(July 29, 2016)
The Pallister government’s announcement it would review Manitoba’s cosmetic-pesticide ban sent a groan through the local environmental community.
All the hours spent on a monumentally slow process that began in 2009 led to a report from the Manitoba Roundtable for Sustainable Development in 2011, to the “Tomorrow Now” Green Plan of 2012, to an announcement of a four-point strategy in 2013 and to royal assent to the legislation June 12, 2014 — leading finally to the ban coming into force Jan. 1, 2015 — appears to have been wasted.
Even though the legislation was anemic in comparison to that in other provinces (such as Ontario and Quebec, which had done this years earlier), it was a victory of sorts — not for the eco-lobby, as some would complain, but for good science, common sense and the public interest.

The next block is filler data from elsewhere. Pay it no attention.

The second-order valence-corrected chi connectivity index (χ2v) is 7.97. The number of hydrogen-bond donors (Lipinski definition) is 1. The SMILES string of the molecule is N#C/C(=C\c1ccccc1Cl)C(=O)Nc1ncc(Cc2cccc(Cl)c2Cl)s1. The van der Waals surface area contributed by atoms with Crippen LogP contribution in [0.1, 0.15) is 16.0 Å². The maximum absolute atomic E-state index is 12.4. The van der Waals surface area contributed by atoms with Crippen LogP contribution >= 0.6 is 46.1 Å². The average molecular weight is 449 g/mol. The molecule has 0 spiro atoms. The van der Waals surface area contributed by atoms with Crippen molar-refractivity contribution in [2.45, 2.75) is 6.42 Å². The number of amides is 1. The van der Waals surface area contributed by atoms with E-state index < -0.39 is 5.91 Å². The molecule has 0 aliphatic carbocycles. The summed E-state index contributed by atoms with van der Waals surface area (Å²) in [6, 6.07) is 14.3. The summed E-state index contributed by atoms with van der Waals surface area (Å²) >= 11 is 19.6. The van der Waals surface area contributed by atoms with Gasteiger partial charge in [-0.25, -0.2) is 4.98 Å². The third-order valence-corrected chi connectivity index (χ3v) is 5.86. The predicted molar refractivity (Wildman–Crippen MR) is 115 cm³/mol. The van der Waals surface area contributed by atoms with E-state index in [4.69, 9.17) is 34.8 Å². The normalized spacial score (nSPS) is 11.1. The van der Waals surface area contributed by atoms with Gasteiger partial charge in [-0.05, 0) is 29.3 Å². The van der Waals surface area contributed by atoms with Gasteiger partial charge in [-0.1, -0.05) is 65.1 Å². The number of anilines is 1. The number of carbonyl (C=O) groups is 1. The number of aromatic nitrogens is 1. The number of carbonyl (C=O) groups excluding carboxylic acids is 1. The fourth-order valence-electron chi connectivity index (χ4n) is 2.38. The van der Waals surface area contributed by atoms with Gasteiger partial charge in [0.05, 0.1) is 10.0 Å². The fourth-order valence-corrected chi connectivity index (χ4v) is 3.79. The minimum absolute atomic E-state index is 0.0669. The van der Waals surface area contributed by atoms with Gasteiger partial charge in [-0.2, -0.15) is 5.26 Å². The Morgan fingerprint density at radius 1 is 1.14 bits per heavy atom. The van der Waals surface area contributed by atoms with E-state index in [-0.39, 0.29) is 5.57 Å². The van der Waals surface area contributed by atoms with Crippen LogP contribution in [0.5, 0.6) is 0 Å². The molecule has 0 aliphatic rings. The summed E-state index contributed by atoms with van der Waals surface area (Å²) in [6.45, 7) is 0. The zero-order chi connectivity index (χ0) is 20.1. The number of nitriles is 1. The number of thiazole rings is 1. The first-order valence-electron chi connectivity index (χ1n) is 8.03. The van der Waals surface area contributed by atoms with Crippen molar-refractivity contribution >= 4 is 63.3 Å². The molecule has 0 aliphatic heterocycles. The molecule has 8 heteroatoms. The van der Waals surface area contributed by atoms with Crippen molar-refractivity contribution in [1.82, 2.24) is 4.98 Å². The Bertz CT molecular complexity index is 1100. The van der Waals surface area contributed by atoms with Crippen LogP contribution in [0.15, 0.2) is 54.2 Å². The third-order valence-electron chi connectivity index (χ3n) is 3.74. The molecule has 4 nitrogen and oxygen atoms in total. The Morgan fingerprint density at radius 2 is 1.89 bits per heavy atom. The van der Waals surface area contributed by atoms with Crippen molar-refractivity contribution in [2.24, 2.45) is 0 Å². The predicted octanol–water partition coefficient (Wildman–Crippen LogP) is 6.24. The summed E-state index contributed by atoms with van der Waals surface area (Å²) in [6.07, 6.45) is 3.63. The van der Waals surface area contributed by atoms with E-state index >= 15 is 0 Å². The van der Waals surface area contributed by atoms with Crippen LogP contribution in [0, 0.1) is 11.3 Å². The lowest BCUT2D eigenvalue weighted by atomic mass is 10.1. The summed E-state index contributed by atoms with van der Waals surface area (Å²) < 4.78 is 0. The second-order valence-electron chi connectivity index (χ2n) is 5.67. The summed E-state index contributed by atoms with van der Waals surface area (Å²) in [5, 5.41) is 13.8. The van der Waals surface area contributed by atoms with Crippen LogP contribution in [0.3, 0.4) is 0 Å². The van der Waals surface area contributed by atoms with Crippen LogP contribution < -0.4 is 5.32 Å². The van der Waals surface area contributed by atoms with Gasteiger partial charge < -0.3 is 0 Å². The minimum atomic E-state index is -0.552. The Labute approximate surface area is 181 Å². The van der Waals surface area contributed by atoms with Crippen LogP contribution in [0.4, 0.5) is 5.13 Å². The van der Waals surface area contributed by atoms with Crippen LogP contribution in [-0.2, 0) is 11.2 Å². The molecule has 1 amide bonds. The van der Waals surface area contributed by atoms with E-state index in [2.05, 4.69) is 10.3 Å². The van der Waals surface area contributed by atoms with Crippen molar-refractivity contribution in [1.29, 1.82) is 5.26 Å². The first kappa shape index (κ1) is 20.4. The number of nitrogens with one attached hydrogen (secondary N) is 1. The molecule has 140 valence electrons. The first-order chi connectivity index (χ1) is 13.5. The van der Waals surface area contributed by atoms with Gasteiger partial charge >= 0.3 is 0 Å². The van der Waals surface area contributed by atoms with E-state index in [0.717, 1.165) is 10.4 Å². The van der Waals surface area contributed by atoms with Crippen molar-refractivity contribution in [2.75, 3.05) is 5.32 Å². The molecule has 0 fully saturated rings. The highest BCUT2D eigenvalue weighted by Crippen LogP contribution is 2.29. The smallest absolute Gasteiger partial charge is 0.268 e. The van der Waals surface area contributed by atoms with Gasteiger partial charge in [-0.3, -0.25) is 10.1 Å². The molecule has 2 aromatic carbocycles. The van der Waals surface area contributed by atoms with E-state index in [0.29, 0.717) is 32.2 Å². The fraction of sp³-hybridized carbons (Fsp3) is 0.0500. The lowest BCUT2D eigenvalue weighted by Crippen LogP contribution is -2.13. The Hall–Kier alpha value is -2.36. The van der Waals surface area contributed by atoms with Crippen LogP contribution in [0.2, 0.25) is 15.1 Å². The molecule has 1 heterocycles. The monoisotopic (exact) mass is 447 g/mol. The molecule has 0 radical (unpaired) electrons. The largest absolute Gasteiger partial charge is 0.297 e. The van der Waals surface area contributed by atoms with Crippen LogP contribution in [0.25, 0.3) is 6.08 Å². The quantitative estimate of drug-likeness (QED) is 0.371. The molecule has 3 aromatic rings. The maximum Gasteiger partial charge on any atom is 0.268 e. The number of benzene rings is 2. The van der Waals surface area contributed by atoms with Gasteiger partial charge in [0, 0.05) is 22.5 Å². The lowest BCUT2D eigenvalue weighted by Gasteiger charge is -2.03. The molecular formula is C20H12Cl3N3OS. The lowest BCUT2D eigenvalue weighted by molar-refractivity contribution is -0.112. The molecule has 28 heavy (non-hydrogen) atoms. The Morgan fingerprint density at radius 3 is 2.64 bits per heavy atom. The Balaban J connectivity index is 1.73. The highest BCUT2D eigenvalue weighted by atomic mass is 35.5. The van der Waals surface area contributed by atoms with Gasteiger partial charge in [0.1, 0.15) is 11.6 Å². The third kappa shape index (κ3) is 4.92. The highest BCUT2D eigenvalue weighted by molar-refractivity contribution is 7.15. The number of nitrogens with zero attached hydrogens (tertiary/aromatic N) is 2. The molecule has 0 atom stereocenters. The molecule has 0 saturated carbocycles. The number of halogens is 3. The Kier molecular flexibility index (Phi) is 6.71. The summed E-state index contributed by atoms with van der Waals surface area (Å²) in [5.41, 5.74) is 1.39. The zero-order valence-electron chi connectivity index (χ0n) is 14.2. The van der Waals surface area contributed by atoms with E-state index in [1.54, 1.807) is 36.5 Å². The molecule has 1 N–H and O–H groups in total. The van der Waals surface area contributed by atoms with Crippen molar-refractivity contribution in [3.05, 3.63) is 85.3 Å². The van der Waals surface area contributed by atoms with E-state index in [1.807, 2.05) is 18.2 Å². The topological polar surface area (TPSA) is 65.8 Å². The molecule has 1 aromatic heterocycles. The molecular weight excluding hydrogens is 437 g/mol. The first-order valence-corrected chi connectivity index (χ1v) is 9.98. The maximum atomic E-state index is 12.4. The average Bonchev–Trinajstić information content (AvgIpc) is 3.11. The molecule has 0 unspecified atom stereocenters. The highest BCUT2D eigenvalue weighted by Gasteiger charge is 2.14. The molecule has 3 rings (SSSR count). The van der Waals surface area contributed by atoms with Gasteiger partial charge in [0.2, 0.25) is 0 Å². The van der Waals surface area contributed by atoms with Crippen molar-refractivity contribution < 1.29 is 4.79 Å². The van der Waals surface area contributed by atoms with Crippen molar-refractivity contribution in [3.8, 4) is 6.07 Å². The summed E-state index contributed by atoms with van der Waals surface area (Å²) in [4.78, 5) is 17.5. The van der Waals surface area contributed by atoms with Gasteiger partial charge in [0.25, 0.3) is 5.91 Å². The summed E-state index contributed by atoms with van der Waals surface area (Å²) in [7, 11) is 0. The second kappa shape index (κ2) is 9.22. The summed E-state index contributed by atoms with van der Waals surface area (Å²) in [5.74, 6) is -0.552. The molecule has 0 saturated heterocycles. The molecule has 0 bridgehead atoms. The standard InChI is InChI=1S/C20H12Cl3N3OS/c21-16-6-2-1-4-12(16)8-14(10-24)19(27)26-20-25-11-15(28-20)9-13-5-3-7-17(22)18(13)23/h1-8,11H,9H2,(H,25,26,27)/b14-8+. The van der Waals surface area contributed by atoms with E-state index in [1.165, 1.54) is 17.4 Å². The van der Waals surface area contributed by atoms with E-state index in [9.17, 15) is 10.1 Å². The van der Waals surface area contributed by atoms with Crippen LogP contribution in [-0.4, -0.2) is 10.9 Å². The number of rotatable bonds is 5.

It took five years to implement a ban that looks as if it will be turfed within two years, thanks to a change in our provincial government.
It is hard to believe it really was “change for the better” in the face of announcements such as this one.
The Pallister government will not be the first to be accused of political patronage and cronyism, of taking care of its friends before taking care of the public interest — and in opposition, the Progressive Conservative party certainly levelled enough accusations of its own on that score.
It could, however, be the first to make decisions that were pragmatic rather than partisan, based on scientific evidence and common sense and not on ideological voices in their heads.